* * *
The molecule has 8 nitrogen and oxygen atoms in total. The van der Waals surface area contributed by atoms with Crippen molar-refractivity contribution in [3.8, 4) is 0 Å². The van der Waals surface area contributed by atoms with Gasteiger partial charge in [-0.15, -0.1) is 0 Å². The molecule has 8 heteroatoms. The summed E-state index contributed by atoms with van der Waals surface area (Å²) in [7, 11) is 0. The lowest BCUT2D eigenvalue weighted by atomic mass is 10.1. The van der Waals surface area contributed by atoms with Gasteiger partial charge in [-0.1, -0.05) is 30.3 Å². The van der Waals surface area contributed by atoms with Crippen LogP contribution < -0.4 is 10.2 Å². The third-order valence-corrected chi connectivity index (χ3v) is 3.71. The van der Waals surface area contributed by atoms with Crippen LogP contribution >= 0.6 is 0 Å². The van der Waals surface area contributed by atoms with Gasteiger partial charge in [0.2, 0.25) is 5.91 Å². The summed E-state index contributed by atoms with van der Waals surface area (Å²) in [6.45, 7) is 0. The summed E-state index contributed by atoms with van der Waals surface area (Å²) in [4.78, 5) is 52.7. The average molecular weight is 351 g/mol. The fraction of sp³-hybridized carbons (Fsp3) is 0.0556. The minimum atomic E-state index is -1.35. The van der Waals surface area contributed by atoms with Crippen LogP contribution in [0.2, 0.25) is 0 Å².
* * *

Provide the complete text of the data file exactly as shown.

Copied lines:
The molecule has 8 nitrogen and oxygen atoms in total. The van der Waals surface area contributed by atoms with Crippen molar-refractivity contribution in [3.8, 4) is 0 Å². The van der Waals surface area contributed by atoms with Gasteiger partial charge in [-0.15, -0.1) is 0 Å². The molecule has 8 heteroatoms. The summed E-state index contributed by atoms with van der Waals surface area (Å²) in [7, 11) is 0. The lowest BCUT2D eigenvalue weighted by atomic mass is 10.1. The van der Waals surface area contributed by atoms with Gasteiger partial charge in [-0.1, -0.05) is 30.3 Å². The van der Waals surface area contributed by atoms with Crippen LogP contribution < -0.4 is 10.2 Å². The third-order valence-corrected chi connectivity index (χ3v) is 3.71. The van der Waals surface area contributed by atoms with Crippen LogP contribution >= 0.6 is 0 Å². The van der Waals surface area contributed by atoms with Gasteiger partial charge in [0.2, 0.25) is 5.91 Å². The summed E-state index contributed by atoms with van der Waals surface area (Å²) in [6.45, 7) is 0. The summed E-state index contributed by atoms with van der Waals surface area (Å²) in [4.78, 5) is 52.7. The average molecular weight is 351 g/mol. The fraction of sp³-hybridized carbons (Fsp3) is 0.0556. The minimum atomic E-state index is -1.35. The van der Waals surface area contributed by atoms with Crippen LogP contribution in [0.2, 0.25) is 0 Å².